Right off the bat, you can tell that Joakim Montelius is somebody who is just out to make good music, without pretense or limitations.
As a programmer and lyricist for the Swedish electro-industrial trio Covenant, Montelius has helped cut quite a name for his band in the underground. But last year, with three albums under their belts, the United States of Mind LP saw them branching out in a barrage of other directions.
Like Metropolis labelmates Apoptygma Berzerk and VNV Nation, their sound has become more inclusive of lighter EMB synthesizers and dancefloor beats. Montelius explains “We have been influenced by underground dance music throughout our recording career and personally I think those influences are most apparent on [Covenant’s 1996 LP] Sequencer, but at the time most people didn’t understand where that sound came from. As the very fast-moving dance scene evolved, we did too, and as it gained in popularity, more people recognized our sources.
“At the same time, bands like Apoptygma, VNV Nation and others of the same generation traveled along a similar path. In the case of VNV and Apop, we are also personal friends and perhaps influence each other even more.”
But while several tracks on United States… are sweaty dance floor romps – the driving single “Tour De Force,” the house-y groove of “No Man’s Land” – others show just how multi-faceted Covenant is. “After Hours,” with it’s Depeche Mode-ian chorus and harmonies, is pure pop brilliance. “Unforgiven” is a light drum ‘n’ bass number and “Still Life” ventures into ambient soundscapes and spoken/sung vocals akin to Underworld’s Karl Hyde. With everything going on, the melodious voice of Eskil Simonsson and the band’s dramatic production keep the album cohesive.
“United States Of Mind, as you can tell by the title, is all about diversity and freedom to be and do whatever you feel like, at any given moment,” says Montelius, explaining that with the new album, they endeavored not to limit their sound, but to allow it to grow. “Covenant is not about shutting people out, it’s about letting people in. Practically everything we ever listened to is represented on [the album], but transformed into our own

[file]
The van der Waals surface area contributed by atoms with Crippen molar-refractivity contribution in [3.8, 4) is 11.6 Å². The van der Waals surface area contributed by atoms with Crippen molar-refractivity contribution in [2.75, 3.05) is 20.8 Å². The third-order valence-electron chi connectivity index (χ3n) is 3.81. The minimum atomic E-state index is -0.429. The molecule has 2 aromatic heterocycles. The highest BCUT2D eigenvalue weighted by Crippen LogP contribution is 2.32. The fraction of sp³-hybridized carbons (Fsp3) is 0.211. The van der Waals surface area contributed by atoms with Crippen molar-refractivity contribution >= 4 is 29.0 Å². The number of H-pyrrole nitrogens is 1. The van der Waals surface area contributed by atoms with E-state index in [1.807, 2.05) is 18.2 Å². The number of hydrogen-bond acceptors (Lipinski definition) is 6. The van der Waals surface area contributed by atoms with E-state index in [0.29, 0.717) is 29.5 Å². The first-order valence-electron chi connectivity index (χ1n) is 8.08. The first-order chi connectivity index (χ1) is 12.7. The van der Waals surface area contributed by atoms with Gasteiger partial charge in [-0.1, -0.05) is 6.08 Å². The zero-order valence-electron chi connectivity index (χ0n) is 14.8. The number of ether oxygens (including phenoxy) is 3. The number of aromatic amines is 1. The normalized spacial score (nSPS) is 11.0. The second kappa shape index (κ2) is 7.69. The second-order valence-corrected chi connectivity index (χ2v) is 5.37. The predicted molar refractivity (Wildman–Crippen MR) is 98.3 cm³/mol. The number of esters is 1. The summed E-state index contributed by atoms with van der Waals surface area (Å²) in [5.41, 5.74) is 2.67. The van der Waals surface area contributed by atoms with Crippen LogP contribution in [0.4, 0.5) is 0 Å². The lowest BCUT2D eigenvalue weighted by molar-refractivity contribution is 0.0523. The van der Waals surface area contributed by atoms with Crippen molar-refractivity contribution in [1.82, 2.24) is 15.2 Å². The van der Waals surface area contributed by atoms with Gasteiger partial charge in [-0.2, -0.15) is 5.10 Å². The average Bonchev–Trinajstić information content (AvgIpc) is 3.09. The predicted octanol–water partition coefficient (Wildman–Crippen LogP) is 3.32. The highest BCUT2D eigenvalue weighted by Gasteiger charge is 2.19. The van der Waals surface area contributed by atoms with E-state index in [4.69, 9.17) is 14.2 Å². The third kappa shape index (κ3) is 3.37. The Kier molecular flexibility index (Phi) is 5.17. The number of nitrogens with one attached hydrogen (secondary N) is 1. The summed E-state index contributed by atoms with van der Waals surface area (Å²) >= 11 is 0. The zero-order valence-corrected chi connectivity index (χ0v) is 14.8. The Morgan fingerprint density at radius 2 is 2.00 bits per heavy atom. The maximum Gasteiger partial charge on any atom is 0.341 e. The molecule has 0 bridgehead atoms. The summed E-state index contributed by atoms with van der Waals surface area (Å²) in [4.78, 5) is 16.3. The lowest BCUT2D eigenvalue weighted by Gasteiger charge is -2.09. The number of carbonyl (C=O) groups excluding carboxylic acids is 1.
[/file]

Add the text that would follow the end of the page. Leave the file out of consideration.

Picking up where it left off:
vision of these styles. That’s why it sounds different, but still typically Covenant. It’s our own, personal melting pot.”
Unlike other bands in their genre, Covenant – on tour in support of United States… – doesn’t supplement their concerts with live musicians. “[We are] an electronic band, everything we do is programmed when we make the music, so I can’t see the point of messing that up with a `live band,'” Montelius says. “We play keyboards, trigger samples, sing, and make the place explode. That’s what we do, and its more than enough, believe me.”
What he and the rest of Covenant anticipate most upon their return to the states, however, is the growth of the country’s industrial scene. “Three years ago we were still one of very few European band touring in the U.S. in this scene, but now it’s a different situation. It’s really exciting to come back…we’ve been waiting to do this way too long now.”
Covenant w/ And One and Icon Of Coil. The Trocadero. 1003 Arch St. April 10, 7 p.m. $17. Call (215) 922-LIVE for info.